In Hemond v. Canada (MCI), Justice Norris reviewed that Canadian Association of Refugee Lawyers’ (CARL) intervention application. The key issue raised was whether the determination by a Member of the Immigration Division (ID) that the Applicant was a compellable witness at a detention review was unreasonable. There was no disagreement that the application for leave was moot as the Applicant had been released and has since left Canada. However, Counsel submitted that the Court should exercise their discretion to hear and decide the application on its own merits. Counsel for the Applicant also supported CARL’s intervention. The Respondent was opposed to CARL’s intervention and maintained that the application should be dismissed as moot. Both parties agreed that the elements of 1) genuine interest, 2) usefulness, and 3) consistency with the interests of justice constituted as the test to be applied for the intervention. CARL’s genuine interest in the matter was accepted by the Respondent and Justice Norris. The issues to be addressed were usefulness and consistency with the interest of justice.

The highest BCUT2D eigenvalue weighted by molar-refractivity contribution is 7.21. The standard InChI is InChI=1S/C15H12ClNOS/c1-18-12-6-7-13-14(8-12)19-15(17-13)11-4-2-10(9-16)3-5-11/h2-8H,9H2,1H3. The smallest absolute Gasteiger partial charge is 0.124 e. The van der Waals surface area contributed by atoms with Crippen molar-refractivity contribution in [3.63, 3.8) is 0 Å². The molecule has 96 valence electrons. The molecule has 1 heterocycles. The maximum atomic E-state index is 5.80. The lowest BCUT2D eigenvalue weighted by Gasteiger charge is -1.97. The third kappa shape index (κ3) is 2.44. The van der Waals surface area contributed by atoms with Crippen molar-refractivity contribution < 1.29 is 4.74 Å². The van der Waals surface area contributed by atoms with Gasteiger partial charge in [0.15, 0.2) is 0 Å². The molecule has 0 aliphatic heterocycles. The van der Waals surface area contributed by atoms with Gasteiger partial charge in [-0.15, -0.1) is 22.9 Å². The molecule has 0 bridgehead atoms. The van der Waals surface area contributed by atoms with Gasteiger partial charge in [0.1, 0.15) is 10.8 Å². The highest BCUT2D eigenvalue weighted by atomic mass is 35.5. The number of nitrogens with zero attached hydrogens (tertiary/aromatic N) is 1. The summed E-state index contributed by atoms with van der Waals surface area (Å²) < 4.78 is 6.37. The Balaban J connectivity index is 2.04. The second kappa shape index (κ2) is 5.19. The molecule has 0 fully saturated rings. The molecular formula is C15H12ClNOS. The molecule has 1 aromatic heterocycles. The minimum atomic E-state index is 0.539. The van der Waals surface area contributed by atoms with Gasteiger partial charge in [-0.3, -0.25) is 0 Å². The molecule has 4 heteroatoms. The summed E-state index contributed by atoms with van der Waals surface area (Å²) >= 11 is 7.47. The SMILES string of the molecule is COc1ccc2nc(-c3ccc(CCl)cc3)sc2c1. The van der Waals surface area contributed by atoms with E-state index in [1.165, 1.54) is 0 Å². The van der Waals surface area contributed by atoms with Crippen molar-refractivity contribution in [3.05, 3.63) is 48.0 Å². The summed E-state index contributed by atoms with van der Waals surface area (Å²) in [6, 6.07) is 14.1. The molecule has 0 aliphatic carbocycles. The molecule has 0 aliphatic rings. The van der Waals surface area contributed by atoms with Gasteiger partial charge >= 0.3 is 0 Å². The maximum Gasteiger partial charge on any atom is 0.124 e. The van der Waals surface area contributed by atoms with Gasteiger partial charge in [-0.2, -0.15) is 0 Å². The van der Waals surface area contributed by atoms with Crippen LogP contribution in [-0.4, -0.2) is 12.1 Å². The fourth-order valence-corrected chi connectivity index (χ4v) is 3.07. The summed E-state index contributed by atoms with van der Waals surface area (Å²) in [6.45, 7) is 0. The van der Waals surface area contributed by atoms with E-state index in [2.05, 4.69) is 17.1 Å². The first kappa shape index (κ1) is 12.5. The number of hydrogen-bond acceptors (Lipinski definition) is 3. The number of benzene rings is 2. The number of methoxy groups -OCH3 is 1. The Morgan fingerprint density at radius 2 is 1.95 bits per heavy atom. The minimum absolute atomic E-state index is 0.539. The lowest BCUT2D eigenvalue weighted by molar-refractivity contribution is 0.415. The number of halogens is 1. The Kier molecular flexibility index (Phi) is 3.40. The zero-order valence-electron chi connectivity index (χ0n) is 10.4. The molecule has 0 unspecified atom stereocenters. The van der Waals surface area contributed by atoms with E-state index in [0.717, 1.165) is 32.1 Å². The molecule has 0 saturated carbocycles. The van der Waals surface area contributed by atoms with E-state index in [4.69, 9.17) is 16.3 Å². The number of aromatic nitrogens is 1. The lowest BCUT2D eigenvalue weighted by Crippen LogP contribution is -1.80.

CARL had proposed to address the implications of Jaballah (Re), when it came to the matter of whether a detainee was a compellable witness at a detention review. Justice Norris, after having reviewed the detailed outline of CARL’s submissions and the Applicant’s further memorandum, was satisfied that the two matters were sufficiently distinct, and that CARL’s participation would be of assistance in addressing the central issue. CARL’s submissions showed that they were prepared to dedicate the necessary resources to the matter. Moreover, CARL’s significant history of interventions gave Justice Norris confidence that they understood the role of an Intervener. Finally, Justice Norris noted that the Counsel for CARL brought a singularly valuable insight, as they had been counsel in Jaballah. Justice Norris was satisfied that the usefulness requirement was met.